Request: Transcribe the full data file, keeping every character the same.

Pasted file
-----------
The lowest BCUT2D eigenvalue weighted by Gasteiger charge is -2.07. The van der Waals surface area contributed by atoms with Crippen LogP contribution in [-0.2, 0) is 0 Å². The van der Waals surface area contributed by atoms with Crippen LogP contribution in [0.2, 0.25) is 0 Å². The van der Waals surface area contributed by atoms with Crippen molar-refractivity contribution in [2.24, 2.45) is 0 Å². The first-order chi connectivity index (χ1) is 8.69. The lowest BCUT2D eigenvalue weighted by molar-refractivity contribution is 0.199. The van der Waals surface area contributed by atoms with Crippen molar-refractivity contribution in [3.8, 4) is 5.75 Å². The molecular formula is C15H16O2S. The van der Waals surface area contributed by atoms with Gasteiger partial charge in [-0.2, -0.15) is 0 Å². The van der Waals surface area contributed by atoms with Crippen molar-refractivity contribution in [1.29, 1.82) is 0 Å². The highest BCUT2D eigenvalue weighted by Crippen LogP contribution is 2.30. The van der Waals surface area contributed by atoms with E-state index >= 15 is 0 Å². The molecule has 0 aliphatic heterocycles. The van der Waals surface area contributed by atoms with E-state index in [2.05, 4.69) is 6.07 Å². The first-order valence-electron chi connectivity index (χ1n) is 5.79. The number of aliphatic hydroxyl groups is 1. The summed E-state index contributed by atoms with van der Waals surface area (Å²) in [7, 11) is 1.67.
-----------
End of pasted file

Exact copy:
The lowest BCUT2D eigenvalue weighted by Gasteiger charge is -2.07. The van der Waals surface area contributed by atoms with Crippen LogP contribution in [-0.2, 0) is 0 Å². The van der Waals surface area contributed by atoms with Crippen LogP contribution in [0.2, 0.25) is 0 Å². The van der Waals surface area contributed by atoms with Crippen molar-refractivity contribution in [2.24, 2.45) is 0 Å². The first-order chi connectivity index (χ1) is 8.69. The lowest BCUT2D eigenvalue weighted by molar-refractivity contribution is 0.199. The van der Waals surface area contributed by atoms with Crippen molar-refractivity contribution in [3.8, 4) is 5.75 Å². The molecular formula is C15H16O2S. The van der Waals surface area contributed by atoms with Gasteiger partial charge in [-0.2, -0.15) is 0 Å². The van der Waals surface area contributed by atoms with Crippen molar-refractivity contribution in [1.29, 1.82) is 0 Å². The highest BCUT2D eigenvalue weighted by Crippen LogP contribution is 2.30. The van der Waals surface area contributed by atoms with E-state index >= 15 is 0 Å². The molecule has 0 aliphatic heterocycles. The van der Waals surface area contributed by atoms with E-state index in [2.05, 4.69) is 6.07 Å². The first-order valence-electron chi connectivity index (χ1n) is 5.79. The number of aliphatic hydroxyl groups is 1. The summed E-state index contributed by atoms with van der Waals surface area (Å²) in [7, 11) is 1.67.